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The Cask of Amontillado

1.What is the meaning of the phrase A wrong is unredressed when retribution overtakes its redresser?
The way I see it, Motesor is saying that when taking revenge on someone, you have to one up them, doing
something even worse than what they did to you for you to seek revenge.
2.Why did Montresor seek revenge on Fortunato?
It seems that Fortunato did bad things to Montresor before but it was physically. Montresor made no attempt to
avenge himself but as soon as Fortunato insulted him, Montesor wouldnt allow that and is now seeking revenge.
3.How did Montresor know that the house would be empty?
Montresor knew the house would be empty because he used reverse phycology to get his attendants to go
celebrate at the carnival when after he left. He said he wouldnt be back and to stay at the house. This only further
encouraged the attendants to leave after he left.
4.Where had the stone and mortar, used by Montresor to wall up the entrance to the niche, been hidden?
The stone and mortar used by Montresor to wall in Fortunato was beneath a pile of bones where they lay hidden.
5.In your own words, describe the catacombs that Fortunato is led through.
I would describe the catacombs as dangerous, ominous, and suspicous. The catacombs were dangerous as is
because of the nitre gas. It was ominous and suspicious because of the amount of bones and skeletons lay strewn about.
6.Where and when is the story set? Give reasons for your answer.
If I was to give my best guess, I would say maybe eighteenth or nineteenth century. Their vocabulary is what I am
mainly going on. Also the use of torches dates the story to sometimes probably before electricity.

7.Why does Montresor make sure Fortunato has drunk a lot of wine?
This makes Fortunato even more vulnerable both physically and mentally enough to the point that he could chain
him up before sealing him in.
8.What is Luchesis role in the story?
Luchesi is part of Montresors plan on persuading and encouraging Fortunato to come with him.
9.What preparations had Montresor made for his revenge?
Montresor clearly planed his revenge out. He hid the stone and mortar under bones also before even leading
Fortunato down to the cellar. He also planed the timing. He was able to have it so no one would know of Fortunatos
disappearance before it was too late because everyone was celebrating.
10.Why does Montresor appear concerned about Fortunatos health?
I can only think of two reasons to why Montresor would be at all concerned about Fortunatos health. I think that
he wanted to make sure Fortunato was well enough to know what he would do to him. Also I think he also wanted
Fortunato to suffer in the wall after he seeled it off.
11.Do you think Montresor should have killed Fortunato? Why or why not?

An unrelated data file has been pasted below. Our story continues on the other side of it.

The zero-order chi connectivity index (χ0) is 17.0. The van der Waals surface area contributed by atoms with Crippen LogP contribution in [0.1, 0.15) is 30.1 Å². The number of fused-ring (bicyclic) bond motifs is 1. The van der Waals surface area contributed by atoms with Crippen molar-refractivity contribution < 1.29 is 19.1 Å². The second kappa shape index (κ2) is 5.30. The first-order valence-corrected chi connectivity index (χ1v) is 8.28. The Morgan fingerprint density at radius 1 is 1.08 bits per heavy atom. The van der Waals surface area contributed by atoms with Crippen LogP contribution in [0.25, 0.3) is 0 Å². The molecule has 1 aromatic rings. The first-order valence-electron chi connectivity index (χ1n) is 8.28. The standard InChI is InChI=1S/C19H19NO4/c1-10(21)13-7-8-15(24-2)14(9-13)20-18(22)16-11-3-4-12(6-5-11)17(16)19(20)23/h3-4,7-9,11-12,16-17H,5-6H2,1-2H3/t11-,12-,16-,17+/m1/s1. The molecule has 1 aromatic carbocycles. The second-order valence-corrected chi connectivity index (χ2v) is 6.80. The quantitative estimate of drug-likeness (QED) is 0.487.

I can only say that I wouldnt have if I was Montresor. Otherwise, Poe made Montresor a vengeful character to
develop the story. Without Montresors desire for revenge, there would be no story.
12.What do you think Fortunato might have done to make Montresor want such a diabolical revenge?

It says at the begining of the story that Fortunato insulted Montresor. Others may seek revenge but not one severe
as death but Montresor must have had his pride hurt. Many men do not like getting their pride hurt.

13.In your opinion, did Montresor have to kill Fortunato? Is their any other way Montresor could have handled this
situation? Explain
Montresor could have handled the problem better with a simple conversation or discussion but decided to turn to
getting revenge. I would have done differently but Montresor is a vengeful person and there would be no story if he just
talked it out with Fortunato.
14.Do you think Montresor's crime will ever be discovered? Why or why not?
I highly doubt that his crime would ever be discovered becuase he planned it out so thoroughly. No one saw
Fortunato enter his house and even if they did search his cellar and his house, they wouldnt find anything but catacombs
and a new wall. No one would suspect a thing.
Dramatic Irony
The whole story is an example of dramatic irony because Fortunato is unaware of Montresor's plot to kill him while the
reader knows this from the very beginning. Montresor goes through an elaborate plan to lure Fortunato to the catacombs
beneath his house in order to punish him for an unknown insult Montresor feels Fortunato has inflicted upon him. We
know what Montresor is doing, but poor Fortunato has no idea until it's too late. Poe's use of dramatic irony allows us, the
readers, to be a part of Montresor's plan and to watch how he skillfully carries it out. We see Fortunato's reaction when he
realizes what is happening. We know what's coming, but it adds suspense to see how Fortunato will react to it.
Verbal irony
One example in The Cask of Amontillado, and probably the most obvious, is Montresor's cruel "Yes, for the love of God!".
This has multiple meanings, such as indicating that Montresor believes his actions are righteous, or that he is mocking
Fortunato (as in "yes, yes, blah blah for the love of God, I'm enjoying this"). The irony in this quote is in its implications
of Godly love; what Montresor is doing is anything but loving or Godly, and there is no interpretation in which this does
not strike the reader as the opposite of the meaning of the words.
Mood- One example in The Cask of Amontillado, and probably the most obvious, is Montresor's cruel "Yes, for the love
of God!". This has multiple meanings, such as indicating that Montresor believes his actions are righteous, or that he is
mocking Fortunato (as in "yes, yes, blah blah for the love of God, I'm enjoying this"). The irony in this quote is in its
implications of Godly love; what Montresor is doing is anything but loving or Godly, and there is no interpretation in
which this does not strike the reader as the opposite of the meaning of the words.